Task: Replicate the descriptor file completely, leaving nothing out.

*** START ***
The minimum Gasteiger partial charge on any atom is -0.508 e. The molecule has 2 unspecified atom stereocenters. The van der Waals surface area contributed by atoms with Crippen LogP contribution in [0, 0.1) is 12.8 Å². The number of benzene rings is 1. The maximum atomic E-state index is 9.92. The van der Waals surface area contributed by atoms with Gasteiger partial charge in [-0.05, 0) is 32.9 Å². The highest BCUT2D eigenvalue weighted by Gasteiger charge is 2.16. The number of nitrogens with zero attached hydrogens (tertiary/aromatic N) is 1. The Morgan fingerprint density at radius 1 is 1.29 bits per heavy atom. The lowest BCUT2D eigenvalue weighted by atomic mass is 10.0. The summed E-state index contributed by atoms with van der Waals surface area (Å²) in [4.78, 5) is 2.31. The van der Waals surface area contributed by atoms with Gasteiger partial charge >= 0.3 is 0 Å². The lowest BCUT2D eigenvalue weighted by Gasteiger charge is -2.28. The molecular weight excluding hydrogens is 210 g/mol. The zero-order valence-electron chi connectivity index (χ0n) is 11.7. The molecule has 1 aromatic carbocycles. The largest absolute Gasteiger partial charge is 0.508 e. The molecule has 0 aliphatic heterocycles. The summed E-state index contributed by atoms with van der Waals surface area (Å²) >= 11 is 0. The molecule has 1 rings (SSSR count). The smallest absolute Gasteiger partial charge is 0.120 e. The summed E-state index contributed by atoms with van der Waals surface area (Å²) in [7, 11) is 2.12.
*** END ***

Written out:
The minimum Gasteiger partial charge on any atom is -0.508 e. The molecule has 2 unspecified atom stereocenters. The van der Waals surface area contributed by atoms with Crippen LogP contribution in [0, 0.1) is 12.8 Å². The number of benzene rings is 1. The maximum atomic E-state index is 9.92. The van der Waals surface area contributed by atoms with Gasteiger partial charge in [-0.05, 0) is 32.9 Å². The highest BCUT2D eigenvalue weighted by Gasteiger charge is 2.16. The number of nitrogens with zero attached hydrogens (tertiary/aromatic N) is 1. The Morgan fingerprint density at radius 1 is 1.29 bits per heavy atom. The lowest BCUT2D eigenvalue weighted by atomic mass is 10.0. The summed E-state index contributed by atoms with van der Waals surface area (Å²) in [4.78, 5) is 2.31. The van der Waals surface area contributed by atoms with Gasteiger partial charge >= 0.3 is 0 Å². The lowest BCUT2D eigenvalue weighted by Gasteiger charge is -2.28. The molecular weight excluding hydrogens is 210 g/mol. The zero-order valence-electron chi connectivity index (χ0n) is 11.7. The molecule has 1 aromatic carbocycles. The largest absolute Gasteiger partial charge is 0.508 e. The molecule has 0 aliphatic heterocycles. The summed E-state index contributed by atoms with van der Waals surface area (Å²) >= 11 is 0. The molecule has 1 rings (SSSR count). The smallest absolute Gasteiger partial charge is 0.120 e. The summed E-state index contributed by atoms with van der Waals surface area (Å²) in [7, 11) is 2.12.